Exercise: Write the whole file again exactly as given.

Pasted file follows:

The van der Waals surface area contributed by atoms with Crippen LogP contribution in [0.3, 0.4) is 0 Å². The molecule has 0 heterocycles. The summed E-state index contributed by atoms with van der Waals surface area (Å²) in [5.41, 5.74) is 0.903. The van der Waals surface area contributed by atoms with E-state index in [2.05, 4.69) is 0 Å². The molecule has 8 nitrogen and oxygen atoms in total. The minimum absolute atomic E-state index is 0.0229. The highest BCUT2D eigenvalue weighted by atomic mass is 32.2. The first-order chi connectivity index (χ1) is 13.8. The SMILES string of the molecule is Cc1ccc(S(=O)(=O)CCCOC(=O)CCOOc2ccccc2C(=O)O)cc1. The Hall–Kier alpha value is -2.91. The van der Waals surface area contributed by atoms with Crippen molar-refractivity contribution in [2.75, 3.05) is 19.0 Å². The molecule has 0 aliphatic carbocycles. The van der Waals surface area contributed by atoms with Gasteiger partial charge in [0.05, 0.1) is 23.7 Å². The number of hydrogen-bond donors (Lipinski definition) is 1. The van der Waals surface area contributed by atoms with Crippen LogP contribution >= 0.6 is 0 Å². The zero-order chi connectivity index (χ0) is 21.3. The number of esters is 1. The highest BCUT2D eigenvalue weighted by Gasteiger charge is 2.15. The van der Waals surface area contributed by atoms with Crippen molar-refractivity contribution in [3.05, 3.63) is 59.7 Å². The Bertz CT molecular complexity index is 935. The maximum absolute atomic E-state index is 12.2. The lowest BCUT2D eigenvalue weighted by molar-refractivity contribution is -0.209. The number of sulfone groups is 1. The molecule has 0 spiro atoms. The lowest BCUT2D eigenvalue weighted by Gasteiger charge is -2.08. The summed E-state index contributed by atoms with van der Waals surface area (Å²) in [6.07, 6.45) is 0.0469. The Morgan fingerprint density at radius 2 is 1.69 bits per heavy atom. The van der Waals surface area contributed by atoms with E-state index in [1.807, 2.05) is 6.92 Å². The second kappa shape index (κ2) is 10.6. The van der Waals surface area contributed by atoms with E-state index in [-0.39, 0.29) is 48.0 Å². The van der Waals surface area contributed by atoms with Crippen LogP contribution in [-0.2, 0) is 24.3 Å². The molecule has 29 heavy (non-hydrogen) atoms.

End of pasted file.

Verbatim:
The van der Waals surface area contributed by atoms with Crippen LogP contribution in [0.3, 0.4) is 0 Å². The molecule has 0 heterocycles. The summed E-state index contributed by atoms with van der Waals surface area (Å²) in [5.41, 5.74) is 0.903. The van der Waals surface area contributed by atoms with E-state index in [2.05, 4.69) is 0 Å². The molecule has 8 nitrogen and oxygen atoms in total. The minimum absolute atomic E-state index is 0.0229. The highest BCUT2D eigenvalue weighted by atomic mass is 32.2. The first-order chi connectivity index (χ1) is 13.8. The SMILES string of the molecule is Cc1ccc(S(=O)(=O)CCCOC(=O)CCOOc2ccccc2C(=O)O)cc1. The Hall–Kier alpha value is -2.91. The van der Waals surface area contributed by atoms with Crippen molar-refractivity contribution in [2.75, 3.05) is 19.0 Å². The molecule has 0 aliphatic carbocycles. The van der Waals surface area contributed by atoms with Gasteiger partial charge in [0.05, 0.1) is 23.7 Å². The number of hydrogen-bond donors (Lipinski definition) is 1. The van der Waals surface area contributed by atoms with Crippen LogP contribution >= 0.6 is 0 Å². The zero-order chi connectivity index (χ0) is 21.3. The number of esters is 1. The highest BCUT2D eigenvalue weighted by Gasteiger charge is 2.15. The van der Waals surface area contributed by atoms with Crippen molar-refractivity contribution in [3.05, 3.63) is 59.7 Å². The Bertz CT molecular complexity index is 935. The maximum absolute atomic E-state index is 12.2. The lowest BCUT2D eigenvalue weighted by molar-refractivity contribution is -0.209. The number of sulfone groups is 1. The molecule has 0 spiro atoms. The lowest BCUT2D eigenvalue weighted by Gasteiger charge is -2.08. The summed E-state index contributed by atoms with van der Waals surface area (Å²) in [6.07, 6.45) is 0.0469. The Morgan fingerprint density at radius 2 is 1.69 bits per heavy atom. The van der Waals surface area contributed by atoms with E-state index in [1.807, 2.05) is 6.92 Å². The second kappa shape index (κ2) is 10.6. The van der Waals surface area contributed by atoms with E-state index in [-0.39, 0.29) is 48.0 Å². The van der Waals surface area contributed by atoms with Crippen LogP contribution in [-0.2, 0) is 24.3 Å². The molecule has 29 heavy (non-hydrogen) atoms.